To find waiver, the court noted, requires a finding of prejudice and the burden of showing prejudice is on the party seeking waiver. The problem is whether a party whose arbitration agreement is silent on injunctive relief can seek a TRO in a court and then arbitrate the substance of the claim.
The court found that a four-month delay between filing the lawsuit and the application to stay the proceeding pending arbitration was not substantial, citing as support McIntosh v. Tenet Health Sys. Hosps., Inc./Lutheran Med. Ctr., 48 S.W.3d 85, 89 (Mo. App. E.D. 2001). In McIntosh, there was no waiver where the period of time before seeking arbitration was less than a year after filing the lawsuit and the substantial discovery already conducted could be used in the arbitration.
Other events, however, more clearly pointed to waiver, according to the court. First, there was the TRO activity, and then Getz's counsel led defendants to believe that it would not invoke the arbitration clause. While the court noted that "bad faith" is not an element to a finding of prejudice, this conduct may have influenced the outcome.
The court thus concluded that Getz's actions deprived the defendants of the main goals of arbitration, namely "speedy and low-cost dispute resolution." Id. at 231. The court further found that plaintiff "misused the court process." Id.
Given the substantial amount of trial activity, there was prejudice and given that the arbitration agreement did not allow for injunctive relief, the appellate court decided there was a waiver of plaintiff's right to arbitrate.
II. Eighth Circuit Cases
A. The Agreement to Arbitrate
Recently, some litigants have been attacking arbitration agreements by arguing that they do not allow an arbitrator to award all relief that could be available in a court of law, and thus the agreement is not enforceable. "Whether the Agreement validly limits the arbitrator's remedies for an AFPA violation does not affect the validity of the agreement to arbitrate. Rather, issues of remedy go to the merits of the dispute and are for the arbitrator to resolve in the first instance." Arkcon Digital Corp. v. Xerox Corp., 289 F.3d 536, 539 (8th Cir. 2002).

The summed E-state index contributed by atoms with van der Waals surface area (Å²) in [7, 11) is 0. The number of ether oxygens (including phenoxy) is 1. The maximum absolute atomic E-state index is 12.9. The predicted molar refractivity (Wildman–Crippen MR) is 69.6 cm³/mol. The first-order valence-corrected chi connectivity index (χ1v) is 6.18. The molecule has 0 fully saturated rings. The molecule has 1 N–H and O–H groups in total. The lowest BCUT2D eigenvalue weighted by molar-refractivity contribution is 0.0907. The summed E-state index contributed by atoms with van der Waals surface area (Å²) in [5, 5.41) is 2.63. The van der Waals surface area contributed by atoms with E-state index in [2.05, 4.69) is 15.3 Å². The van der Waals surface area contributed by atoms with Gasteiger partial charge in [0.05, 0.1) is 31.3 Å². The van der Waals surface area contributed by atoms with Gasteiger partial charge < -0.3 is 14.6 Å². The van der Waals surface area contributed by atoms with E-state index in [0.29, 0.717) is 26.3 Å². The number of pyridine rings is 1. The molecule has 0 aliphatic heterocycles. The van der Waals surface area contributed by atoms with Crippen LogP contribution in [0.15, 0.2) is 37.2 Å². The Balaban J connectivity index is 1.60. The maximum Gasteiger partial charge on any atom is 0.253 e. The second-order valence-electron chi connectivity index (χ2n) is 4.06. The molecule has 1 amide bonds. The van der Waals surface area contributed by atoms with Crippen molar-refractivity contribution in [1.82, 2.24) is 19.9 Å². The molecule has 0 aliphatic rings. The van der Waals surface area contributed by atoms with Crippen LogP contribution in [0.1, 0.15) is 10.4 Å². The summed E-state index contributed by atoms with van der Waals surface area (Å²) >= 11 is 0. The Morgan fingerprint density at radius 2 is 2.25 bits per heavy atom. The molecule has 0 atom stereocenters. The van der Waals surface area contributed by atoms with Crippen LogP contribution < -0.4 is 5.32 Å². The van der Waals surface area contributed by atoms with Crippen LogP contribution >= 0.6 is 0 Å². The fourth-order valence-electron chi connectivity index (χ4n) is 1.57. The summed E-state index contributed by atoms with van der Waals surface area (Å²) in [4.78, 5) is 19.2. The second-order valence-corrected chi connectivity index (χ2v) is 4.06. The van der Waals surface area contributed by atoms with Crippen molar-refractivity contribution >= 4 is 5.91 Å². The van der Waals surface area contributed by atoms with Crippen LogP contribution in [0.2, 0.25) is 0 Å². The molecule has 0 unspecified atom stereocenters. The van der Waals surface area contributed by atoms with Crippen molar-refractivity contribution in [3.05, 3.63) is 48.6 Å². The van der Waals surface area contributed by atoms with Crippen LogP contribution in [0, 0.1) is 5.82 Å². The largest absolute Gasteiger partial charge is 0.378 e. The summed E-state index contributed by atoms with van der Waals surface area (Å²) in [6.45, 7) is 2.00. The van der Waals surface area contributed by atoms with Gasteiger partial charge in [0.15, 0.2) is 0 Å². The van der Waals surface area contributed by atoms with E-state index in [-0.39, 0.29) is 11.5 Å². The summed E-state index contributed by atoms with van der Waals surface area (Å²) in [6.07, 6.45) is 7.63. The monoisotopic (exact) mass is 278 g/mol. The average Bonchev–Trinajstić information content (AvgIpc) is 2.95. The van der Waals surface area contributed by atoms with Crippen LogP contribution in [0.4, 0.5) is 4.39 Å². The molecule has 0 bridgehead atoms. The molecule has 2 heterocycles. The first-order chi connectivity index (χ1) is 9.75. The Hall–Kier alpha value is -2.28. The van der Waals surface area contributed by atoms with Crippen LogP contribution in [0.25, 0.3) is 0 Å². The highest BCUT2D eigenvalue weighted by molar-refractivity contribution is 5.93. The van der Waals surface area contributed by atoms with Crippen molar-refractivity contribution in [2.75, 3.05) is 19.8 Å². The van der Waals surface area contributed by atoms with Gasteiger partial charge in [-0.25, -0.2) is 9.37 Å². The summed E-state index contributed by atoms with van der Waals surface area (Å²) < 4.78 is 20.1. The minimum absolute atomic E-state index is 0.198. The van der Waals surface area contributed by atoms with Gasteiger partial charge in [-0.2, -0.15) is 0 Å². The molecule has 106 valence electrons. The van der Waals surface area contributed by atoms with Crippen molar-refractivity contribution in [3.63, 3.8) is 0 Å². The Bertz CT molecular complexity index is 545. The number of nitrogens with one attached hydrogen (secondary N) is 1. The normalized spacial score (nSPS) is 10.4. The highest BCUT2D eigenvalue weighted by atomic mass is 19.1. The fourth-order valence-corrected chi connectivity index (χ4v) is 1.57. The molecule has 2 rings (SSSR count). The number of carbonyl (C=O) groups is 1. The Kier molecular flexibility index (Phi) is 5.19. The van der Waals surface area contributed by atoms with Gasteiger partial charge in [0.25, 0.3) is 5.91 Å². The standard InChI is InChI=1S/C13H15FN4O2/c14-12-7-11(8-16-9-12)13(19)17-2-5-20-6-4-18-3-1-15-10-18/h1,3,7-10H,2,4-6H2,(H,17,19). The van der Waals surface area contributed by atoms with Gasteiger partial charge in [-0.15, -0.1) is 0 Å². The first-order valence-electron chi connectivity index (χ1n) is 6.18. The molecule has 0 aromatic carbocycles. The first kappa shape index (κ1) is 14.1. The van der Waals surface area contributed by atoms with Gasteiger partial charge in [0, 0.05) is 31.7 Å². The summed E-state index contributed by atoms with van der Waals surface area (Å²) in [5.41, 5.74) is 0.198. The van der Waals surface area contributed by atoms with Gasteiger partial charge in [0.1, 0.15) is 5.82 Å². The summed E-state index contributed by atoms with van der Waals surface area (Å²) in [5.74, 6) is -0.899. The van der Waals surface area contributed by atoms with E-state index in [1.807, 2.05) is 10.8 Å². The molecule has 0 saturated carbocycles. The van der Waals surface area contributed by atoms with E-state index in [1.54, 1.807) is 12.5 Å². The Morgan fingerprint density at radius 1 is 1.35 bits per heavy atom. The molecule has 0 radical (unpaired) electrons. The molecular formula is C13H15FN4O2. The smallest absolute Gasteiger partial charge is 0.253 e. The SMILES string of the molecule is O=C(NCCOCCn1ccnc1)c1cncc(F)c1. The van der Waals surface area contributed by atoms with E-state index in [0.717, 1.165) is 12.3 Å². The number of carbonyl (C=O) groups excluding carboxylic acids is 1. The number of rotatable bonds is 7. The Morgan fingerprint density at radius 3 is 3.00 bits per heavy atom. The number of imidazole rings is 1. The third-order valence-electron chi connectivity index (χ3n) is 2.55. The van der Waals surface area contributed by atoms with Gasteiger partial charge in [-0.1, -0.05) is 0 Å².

This decision reaffirms that the courts have been resolving doubts about arbitration in favor of arbitration, even when the agreement may attempt to limit statutory rights to certain claims. Id. at 538. The federal courts continue to voice confidence in arbitrator decisions and to offer solid recognition for the authority of arbitrators to adjudicate disputes.
B. Enforcing Arbitrator Awards
Parties who disregard arbitrator awards may want to reconsider their thinking. The Eighth Circuit has made clear that arbitrator awards and orders, once confirmed by the District Court, are not subject to trifling or disregard without incurring a substantial consequence, including contempt of court. The case isInternational Brotherhood of Electrical Workers, Local Union No. 545 v. Hope Electrical Corp., 293 F.3d 409 (8th Cir. 2002), decided June 7.
A corporation had failed to comply with two arbitration awards. The union asked the District Court to enforce the awards, which it did, and when the corporation did not comply with the court's orders, the union sought an order of contempt. Considerable procedural maneuvering and additional motion activity followed.
In the end the Eighth Circuit upheld the district court's contempt order using an abuse of discretion standard for review. "As a general matter, when a litigant refuses to respect the authority of the court, it is not an abuse of discretion for the court to hold the litigant in contempt and impose a sanction to coerce compliance." Id. at 418.
James R. Keller is a partner at HERZOG, CREBS & McGHEE, LLP, St. Louis, Missouri, where he concentrates on business litigation, construction law and ADR. He also is a neutral/arbitrator with the American Arbitration Association and a court-certified mediator in federal court and on the list of approved mediators in state court.
* This Article originally appeared in The Countian on November 27, 2002.